PARISH OF CREICII, VITESHIRE. national manners. Scotland, in fact, MR EDITOR, has many advantages for the produc As the antiquities of a country must tion of an appropriate and national be highly valuable to every one who literature. The romantic features of would possess an intimate acquaintthe country itself;—the interesting ance with the ancient manners and traditions which the prejudices of the customs of its inhabitants, the followpeople have almost universally asso- ing statement of facts may be inteciated with the peculiarities of our resting to many of your readers :landscape ;-the remarkable system of In the spring of the year 1816, manners and opinions which formerly while some workmen were employed characterized the inhabitants of this in trenching a piece of ground a little country ;-—and those splendid exhi to the south-west of my manse, they bitions of national prowess, which the came to a number of stones, about record of our history so frequently eight or ten inches below the surface, presents-have all combined to fix up- placed in a regular form. The part on this country a character adapted of the country in which these reguin a very peculiar manner to becorne larly arranged stones were situated is the subject of very interesting and very uneven. Three ridges of hills, powerful description. The peculiari- extending in different directions, terties of our manners, however, were minate on the west in Norman's Law, rapidly facing in the general amalga- the most elevated ground in the north mation of our opinions and habits of Fife. On the south side of the with those of the nations which im- most northern of these ridges, and mediately surround us; and it must about midway between the top of one ever be regarded as a most fortunate of the hills and a small rivulet which event, that these peculiarities have at flows along the strath, there is a lalength arrested the attention of an teral shelt, upon which these stones author who is pre-eminently qualified were discovered. This northern ridge to depict them with effect--whose in- extends in a direction from east to fluence upon the literary taste of the west. age has already been established in From the workmen frequently meetthe most unequivocal manner-anding with stones of all sizes in the who has been able, by the powerful course of trenching, unfortunately the character of his genius, to render in- regular arrangement of those above teresting, even to those who are un mentioned was not attended to, until acquainted with our customs, the lan- two carved stones were cast up, with guage and the traditions by which the figures upon each very entire. we have long been distinguished. A This circumstance naturally led to an yast harvest, however, still remains to examination of all the stones, to a be gathered froin this interesting consideration of the manner in which field ; and your excellent Miscellany, they were originally placed, and to an Mr Editor, can seldom be better em attention to those which yet remained ployed than in accomplishing the work untouched. Upon examination, no it has already so well begun, by col- other figured stone appeared; but, lecting, for the information of future what was remarkable, many of those inquirers, the materials so profusely taken up were sandstone, while the afforded by a country which, in the hill on which they were placed, and picturesque features of its natural all the hills in the neighbourhood, scenery, and in the poetic character of are whinstone rock. Those which the peculiarities of its inhabitants, is remained untouched were set on end, not inferior to any department of Euc and so arranged as to form two arches rope.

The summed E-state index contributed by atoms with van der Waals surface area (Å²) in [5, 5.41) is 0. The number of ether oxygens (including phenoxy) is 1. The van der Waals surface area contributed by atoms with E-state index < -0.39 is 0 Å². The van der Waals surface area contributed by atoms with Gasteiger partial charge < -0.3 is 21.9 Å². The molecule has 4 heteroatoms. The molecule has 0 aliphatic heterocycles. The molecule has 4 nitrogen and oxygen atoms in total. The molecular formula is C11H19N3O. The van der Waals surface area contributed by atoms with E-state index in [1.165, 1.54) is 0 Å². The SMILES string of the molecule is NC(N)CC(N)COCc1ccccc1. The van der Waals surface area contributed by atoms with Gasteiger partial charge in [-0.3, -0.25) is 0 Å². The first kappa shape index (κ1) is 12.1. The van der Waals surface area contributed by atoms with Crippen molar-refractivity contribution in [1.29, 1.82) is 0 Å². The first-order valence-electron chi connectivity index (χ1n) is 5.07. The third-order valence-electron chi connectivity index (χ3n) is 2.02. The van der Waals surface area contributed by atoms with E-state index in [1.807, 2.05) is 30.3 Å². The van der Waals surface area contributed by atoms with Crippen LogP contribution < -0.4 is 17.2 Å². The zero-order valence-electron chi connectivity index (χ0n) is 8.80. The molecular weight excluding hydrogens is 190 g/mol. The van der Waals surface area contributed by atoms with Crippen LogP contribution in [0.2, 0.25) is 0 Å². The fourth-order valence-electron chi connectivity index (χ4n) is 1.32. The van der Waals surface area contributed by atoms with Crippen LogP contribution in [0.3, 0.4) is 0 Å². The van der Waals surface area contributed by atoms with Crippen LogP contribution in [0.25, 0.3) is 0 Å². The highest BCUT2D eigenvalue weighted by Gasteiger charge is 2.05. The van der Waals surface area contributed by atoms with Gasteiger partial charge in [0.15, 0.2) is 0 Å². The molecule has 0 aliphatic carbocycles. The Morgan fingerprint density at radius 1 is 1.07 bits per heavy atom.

of concentric circles. So far as could In a future communication I shall be judged at the time of discovery,